In the School of Wisdom: Persian Bookbinding, ca. 1575-1890


Mas̲navī-i maʻnavī. Cover

Rumi, Masnavi-yi maʿnavi
Text: Iran, 25 Dhu’l-Qaʻda 1264 AH/23 October 1848 CE, signed by Muhammad Karim al-Shirazi; Binding: contemporaneous with the text, attributed to the Imami School
Paint, gold, and varnish on papier-mâché boards
MS Or. 76

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Bookbinder's lacquer is not made to last. The technique—only distantly related to east Asian lacquerware—emerged in Iran around the late 15th century. According to one view, it was originally invented not for books but rather as a finish for bow-making. Only later was it redeployed to create any number of small objects, whether pen-cases, storage coffers, mirror backs, playing cards, or, of course, manuscript covers.

Persian lak consists only of a thin varnish, usually over a pasteboard support. This provides but modest protection for the underlying painting. Moreover, lacquer boards (with very few exceptions) only covered the front and back of a book—the spine consisted of a strip of leather used to join the two parts. This arrangement offered little for a book's structural integrity: unlike durable leather, lacquer boards could crack or snap if dropped.

On a copy of Rumi's Masnavi (MS Or. 76), we encounter an effaced rose-and-nightengale (gul-o bulbul) motif. Its faux tortoiseshell ground would have been prepared first, being painted and then varnished. This might have been purpose-made for the manuscript or, perhaps, simply pulled from a workshop's standing stock of such boards. Once trimmed to size, the outer borders were painted. (It is possible to spot the underlying ground poking out from underneath some damaged areas of the border, particularly along the left-hand margin.) The bird-and-flower composition appears to have been executed last, painted atop existing layers of lacquer but not well-varnished itself.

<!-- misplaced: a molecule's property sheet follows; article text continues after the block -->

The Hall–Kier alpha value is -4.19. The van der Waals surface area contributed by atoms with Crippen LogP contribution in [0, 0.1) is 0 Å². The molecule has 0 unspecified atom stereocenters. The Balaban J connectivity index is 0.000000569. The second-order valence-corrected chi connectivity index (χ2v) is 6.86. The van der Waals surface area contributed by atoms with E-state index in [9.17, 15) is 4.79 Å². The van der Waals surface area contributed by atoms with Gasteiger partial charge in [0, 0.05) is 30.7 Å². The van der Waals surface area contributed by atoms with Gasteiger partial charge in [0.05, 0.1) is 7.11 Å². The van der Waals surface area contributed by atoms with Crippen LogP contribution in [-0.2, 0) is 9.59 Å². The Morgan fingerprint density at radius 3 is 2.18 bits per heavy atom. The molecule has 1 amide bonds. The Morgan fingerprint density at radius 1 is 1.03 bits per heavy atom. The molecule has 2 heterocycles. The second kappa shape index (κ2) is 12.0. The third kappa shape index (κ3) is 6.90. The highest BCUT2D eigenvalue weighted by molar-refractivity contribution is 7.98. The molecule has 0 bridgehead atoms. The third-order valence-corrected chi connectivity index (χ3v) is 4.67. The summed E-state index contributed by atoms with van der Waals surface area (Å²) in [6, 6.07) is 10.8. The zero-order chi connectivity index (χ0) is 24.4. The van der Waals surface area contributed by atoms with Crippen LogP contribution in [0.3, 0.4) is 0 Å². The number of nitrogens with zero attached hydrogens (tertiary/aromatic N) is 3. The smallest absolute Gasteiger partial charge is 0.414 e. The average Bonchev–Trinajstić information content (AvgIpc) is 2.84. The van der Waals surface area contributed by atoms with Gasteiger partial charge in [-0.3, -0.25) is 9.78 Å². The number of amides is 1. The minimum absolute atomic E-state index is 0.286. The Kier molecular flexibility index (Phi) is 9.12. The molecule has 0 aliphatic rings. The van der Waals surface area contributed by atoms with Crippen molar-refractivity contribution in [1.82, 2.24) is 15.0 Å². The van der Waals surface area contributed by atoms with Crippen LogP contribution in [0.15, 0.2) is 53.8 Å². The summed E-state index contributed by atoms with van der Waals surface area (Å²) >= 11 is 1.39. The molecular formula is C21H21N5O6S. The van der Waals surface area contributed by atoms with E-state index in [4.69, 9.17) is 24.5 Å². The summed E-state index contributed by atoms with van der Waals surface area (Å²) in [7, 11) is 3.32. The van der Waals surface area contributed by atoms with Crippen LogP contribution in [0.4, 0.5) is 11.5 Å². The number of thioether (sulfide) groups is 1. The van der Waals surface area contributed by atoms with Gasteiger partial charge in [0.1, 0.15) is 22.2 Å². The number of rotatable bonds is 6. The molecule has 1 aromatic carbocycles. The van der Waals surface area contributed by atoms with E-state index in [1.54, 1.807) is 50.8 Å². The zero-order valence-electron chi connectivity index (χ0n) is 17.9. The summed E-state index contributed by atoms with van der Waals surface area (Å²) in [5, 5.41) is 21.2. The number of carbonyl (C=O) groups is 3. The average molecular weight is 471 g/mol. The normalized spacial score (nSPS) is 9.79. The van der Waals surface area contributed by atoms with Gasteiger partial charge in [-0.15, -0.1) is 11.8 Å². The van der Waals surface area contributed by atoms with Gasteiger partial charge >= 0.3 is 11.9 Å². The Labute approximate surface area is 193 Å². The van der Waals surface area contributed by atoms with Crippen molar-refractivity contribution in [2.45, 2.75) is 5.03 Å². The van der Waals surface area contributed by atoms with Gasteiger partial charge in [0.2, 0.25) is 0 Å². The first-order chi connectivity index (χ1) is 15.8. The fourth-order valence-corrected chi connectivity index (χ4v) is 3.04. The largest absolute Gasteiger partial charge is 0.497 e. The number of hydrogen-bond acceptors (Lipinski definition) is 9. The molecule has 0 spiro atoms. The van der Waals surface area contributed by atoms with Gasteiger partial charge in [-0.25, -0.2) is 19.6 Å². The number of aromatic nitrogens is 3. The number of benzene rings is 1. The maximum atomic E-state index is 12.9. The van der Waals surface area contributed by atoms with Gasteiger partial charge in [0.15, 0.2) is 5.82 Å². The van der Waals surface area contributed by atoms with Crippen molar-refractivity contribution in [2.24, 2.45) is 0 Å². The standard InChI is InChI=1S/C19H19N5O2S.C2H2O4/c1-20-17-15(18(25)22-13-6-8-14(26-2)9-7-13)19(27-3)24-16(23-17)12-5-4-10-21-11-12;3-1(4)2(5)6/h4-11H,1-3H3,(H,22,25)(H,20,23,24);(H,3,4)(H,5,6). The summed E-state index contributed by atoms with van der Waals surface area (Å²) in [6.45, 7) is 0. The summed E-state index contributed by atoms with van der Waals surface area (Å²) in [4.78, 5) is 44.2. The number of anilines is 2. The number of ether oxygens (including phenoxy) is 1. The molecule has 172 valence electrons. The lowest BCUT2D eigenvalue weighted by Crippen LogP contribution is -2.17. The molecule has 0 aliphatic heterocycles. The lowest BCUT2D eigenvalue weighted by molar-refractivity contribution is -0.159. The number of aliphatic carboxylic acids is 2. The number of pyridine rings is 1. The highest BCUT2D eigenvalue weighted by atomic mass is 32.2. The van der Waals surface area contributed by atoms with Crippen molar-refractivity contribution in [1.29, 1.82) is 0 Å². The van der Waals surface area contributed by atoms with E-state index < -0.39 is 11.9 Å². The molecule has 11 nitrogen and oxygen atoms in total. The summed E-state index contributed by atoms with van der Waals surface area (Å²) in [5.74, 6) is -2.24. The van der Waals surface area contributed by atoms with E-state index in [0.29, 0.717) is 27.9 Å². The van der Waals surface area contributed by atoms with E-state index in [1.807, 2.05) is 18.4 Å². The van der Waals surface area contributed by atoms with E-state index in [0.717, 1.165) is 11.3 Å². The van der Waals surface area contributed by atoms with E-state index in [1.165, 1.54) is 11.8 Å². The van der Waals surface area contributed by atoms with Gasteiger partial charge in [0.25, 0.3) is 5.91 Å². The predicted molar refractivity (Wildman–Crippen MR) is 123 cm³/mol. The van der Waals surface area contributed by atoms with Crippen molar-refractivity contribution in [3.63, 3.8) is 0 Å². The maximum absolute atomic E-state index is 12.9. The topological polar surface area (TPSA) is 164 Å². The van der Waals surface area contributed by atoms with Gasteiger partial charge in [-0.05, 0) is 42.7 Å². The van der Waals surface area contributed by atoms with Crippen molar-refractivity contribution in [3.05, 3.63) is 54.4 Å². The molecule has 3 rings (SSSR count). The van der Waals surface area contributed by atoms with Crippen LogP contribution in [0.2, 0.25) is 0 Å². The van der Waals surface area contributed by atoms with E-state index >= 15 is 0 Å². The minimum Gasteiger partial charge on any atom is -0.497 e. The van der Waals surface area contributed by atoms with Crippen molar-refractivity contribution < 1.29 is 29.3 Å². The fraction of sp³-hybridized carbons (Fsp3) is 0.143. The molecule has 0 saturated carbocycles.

This composition has since been substantially abraded. On the rear board (not depicted), all but the faintest traces of the design have been lost—presumably after being stored on its side—leaving only the bare tortoiseshell. This amber-and-brown surface, perfected by the so-called Imami School active in Isfahan during the mid-19th century, is one of the more striking effects in lacquer. (It may have even been a visual pun: a contemporary word for tortoise, lak-pusht, literally means "lacquer-backed.") In better-preserved examples, tortoiseshell covers offer a strong Gestalt effect, the ground catching light while the superimposed painting appears almost to hover in space.

Only rarely do motifs on bindings have any connection to a book's content. The rose and nightengale were a longstanding literary trope, denoting desire and self-annihilation in its pursuit. Appended to Rumi, it becomes subtly suggestive of the Sufi path.

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